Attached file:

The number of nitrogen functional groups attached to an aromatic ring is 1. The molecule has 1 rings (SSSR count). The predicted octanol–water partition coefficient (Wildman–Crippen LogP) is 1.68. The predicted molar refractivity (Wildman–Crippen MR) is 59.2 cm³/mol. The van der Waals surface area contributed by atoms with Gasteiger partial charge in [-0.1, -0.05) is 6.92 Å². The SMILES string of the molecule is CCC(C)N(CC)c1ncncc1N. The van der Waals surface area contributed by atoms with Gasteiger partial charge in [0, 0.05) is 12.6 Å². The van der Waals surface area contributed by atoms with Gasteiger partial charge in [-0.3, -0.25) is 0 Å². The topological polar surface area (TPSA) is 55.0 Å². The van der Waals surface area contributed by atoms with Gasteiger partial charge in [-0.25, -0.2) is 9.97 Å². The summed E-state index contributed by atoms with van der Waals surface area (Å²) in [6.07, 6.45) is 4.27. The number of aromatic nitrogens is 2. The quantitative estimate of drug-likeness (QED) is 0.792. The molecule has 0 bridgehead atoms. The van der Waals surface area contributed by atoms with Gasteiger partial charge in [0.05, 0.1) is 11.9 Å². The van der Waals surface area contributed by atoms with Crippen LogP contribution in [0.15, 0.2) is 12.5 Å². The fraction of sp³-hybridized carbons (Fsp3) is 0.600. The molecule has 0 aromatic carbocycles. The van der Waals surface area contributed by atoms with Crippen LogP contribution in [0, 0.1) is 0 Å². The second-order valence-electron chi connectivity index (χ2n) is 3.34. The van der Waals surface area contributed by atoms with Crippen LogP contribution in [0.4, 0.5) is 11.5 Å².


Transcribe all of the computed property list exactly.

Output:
The number of nitrogen functional groups attached to an aromatic ring is 1. The molecule has 1 rings (SSSR count). The predicted octanol–water partition coefficient (Wildman–Crippen LogP) is 1.68. The predicted molar refractivity (Wildman–Crippen MR) is 59.2 cm³/mol. The van der Waals surface area contributed by atoms with Gasteiger partial charge in [-0.1, -0.05) is 6.92 Å². The SMILES string of the molecule is CCC(C)N(CC)c1ncncc1N. The van der Waals surface area contributed by atoms with Gasteiger partial charge in [0, 0.05) is 12.6 Å². The van der Waals surface area contributed by atoms with Gasteiger partial charge in [-0.3, -0.25) is 0 Å². The topological polar surface area (TPSA) is 55.0 Å². The van der Waals surface area contributed by atoms with Gasteiger partial charge in [-0.25, -0.2) is 9.97 Å². The summed E-state index contributed by atoms with van der Waals surface area (Å²) in [6.07, 6.45) is 4.27. The number of aromatic nitrogens is 2. The quantitative estimate of drug-likeness (QED) is 0.792. The molecule has 0 bridgehead atoms. The van der Waals surface area contributed by atoms with Gasteiger partial charge in [0.05, 0.1) is 11.9 Å². The van der Waals surface area contributed by atoms with Crippen LogP contribution in [0.15, 0.2) is 12.5 Å². The fraction of sp³-hybridized carbons (Fsp3) is 0.600. The molecule has 0 aromatic carbocycles. The van der Waals surface area contributed by atoms with Crippen LogP contribution in [0, 0.1) is 0 Å². The second-order valence-electron chi connectivity index (χ2n) is 3.34. The van der Waals surface area contributed by atoms with Crippen LogP contribution in [0.4, 0.5) is 11.5 Å².